We'll revisit and revise those lists in the next week or two, and then we'll go on to the pre-'60s decades that I skipped the first time around. But before we get to that, we have some long-delayed business to attend to.
When the Academy of Motion Picture Arts and Sciences looked back at 2002, it chose Chicago as the year's best film. I like that one, but there are at least 15 motion pictures released in those 12 months that I like more:
1. The Wire
Written by David Simon, Ed Burns, Rafael Alvarez, David H. Melnick, Shamit Choksey, Joy Lusco, and George Pelecanos, from a story by Simon and Burns
Directed by Clark Johnson, Peter Medak, Clement Virgo, Ed Bianchi, Joe Chapelle, Gloria Muzio, Milcho Manchevski, Brad Anderson, Steve Shill, and Tim Van Patten
I've been inconsistent in how I treat TV shows in these lists. But this, more than any program that isn't officially labeled a "miniseries," is a single narrative divided into hour-long installments. Put it together with the other four seasons of The Wire, and you've got the best motion picture of the decade; look at this season in isolation, and you've got the best motion picture of the year.
2. Talk to Her
Written and directed by Pedro Almodóvar
Almodóvar explores the intersection between fetishism, projection, and unrequited love.
3. Mai's America
Directed by Marlo Poras
The best documentary I've ever seen about immigration.
4. The Office 2
Written and directed by Ricky Gervais and Stephen Merchant
The bleak second season of the original British Office. You know those Peanuts comics where the punch line is more depressing than funny? The final scene of this one is like that.
5. Confessions of a Dangerous Mind
Directed by George Clooney
Written by Charlie Kaufman, from a "memoir" by Chuck Barris
In which a CIA assassin imagines he's pursuing a more socially beneficial life as the creator of The Gong Show.
Directed by Bill Morrison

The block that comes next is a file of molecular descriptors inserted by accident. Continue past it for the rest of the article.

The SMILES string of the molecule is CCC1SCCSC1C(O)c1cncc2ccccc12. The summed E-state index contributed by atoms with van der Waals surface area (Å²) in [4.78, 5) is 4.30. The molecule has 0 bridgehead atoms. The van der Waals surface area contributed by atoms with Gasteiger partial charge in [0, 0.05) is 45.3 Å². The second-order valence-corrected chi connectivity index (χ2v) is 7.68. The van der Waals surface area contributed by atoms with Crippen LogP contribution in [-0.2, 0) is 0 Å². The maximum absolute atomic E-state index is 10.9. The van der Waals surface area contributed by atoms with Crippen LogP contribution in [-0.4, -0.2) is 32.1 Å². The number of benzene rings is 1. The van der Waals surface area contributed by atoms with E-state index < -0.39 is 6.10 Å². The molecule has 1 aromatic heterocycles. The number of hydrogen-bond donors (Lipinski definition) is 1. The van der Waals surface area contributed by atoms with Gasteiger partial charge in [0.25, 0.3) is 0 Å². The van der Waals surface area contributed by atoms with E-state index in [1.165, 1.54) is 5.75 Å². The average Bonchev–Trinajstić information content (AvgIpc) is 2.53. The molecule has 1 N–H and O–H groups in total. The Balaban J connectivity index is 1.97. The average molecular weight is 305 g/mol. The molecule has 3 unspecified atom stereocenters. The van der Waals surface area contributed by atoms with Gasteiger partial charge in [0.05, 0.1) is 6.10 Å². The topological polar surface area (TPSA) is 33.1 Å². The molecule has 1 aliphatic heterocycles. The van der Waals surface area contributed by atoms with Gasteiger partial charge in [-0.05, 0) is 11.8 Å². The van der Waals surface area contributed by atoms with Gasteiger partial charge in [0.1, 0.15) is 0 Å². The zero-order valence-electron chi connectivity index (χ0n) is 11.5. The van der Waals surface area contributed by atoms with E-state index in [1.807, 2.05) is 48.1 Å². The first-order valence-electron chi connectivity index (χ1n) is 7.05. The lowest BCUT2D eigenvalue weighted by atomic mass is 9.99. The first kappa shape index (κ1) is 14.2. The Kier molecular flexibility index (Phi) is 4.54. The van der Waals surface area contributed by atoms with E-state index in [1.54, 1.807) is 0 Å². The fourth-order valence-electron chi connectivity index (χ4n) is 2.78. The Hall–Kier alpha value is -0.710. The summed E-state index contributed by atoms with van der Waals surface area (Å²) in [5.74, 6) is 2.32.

A beautiful abstract film built from the shards of earlier, decaying films. Someday it too will decay.
7. The Quiet American
Directed by Phillip Noyce
Written by Christopher Hampton and Robert Schenkkan, from a novel by Graham Greene
Proof (a) that Brendan Fraser can act and (b) that a remake can be much, much better than its predecessor.
8. Dirty Pretty Things
Directed by Stephen Frears
Written by Steven Knight
"We are the people you do not see. We are the ones who drive your cabs. We clean your rooms. And suck your cocks."
9. About Schmidt
Directed by Alexander Payne
Written by Payne and Jim Taylor, from a novel by Louis Begley
If you thought The Office was awfully bleak for a comedy...
10. City of God
Directed by Fernando Meirelles with Kátia Lund
Written by Bráulio Mantovani, from a novel by Paulo Lins
"A kid? I smoke, I snort. I've killed and robbed. I'm a man."
11. Man on the Train (Patrice Leconte)
12. 25th Hour (Spike Lee)
13. The Girl on the Train in the Moon (Bill Daniel)
14. Femme Fatale (Brian De Palma)
15. Hero (Zhang Yimou)
16. Chicago (Rob Marshall)
17. Punch-Drunk Love (Paul Thomas Anderson)
18. In Smog and Thunder (Sean Meredith)
19. 28 days later… (Danny Boyle)
20. Biggie & Tupac (Nick Broomfield)
Of the films of 2002 that I haven't seen, I'm most interested in The Kid Stays in the Picture.
Finally, I'd like to tip my hat to the third and best season of The Sopranos, which I should have included in my list last year but didn't because I was under the mistaken impression that it was transmitted in 2002. We'll straighten that out in another decade.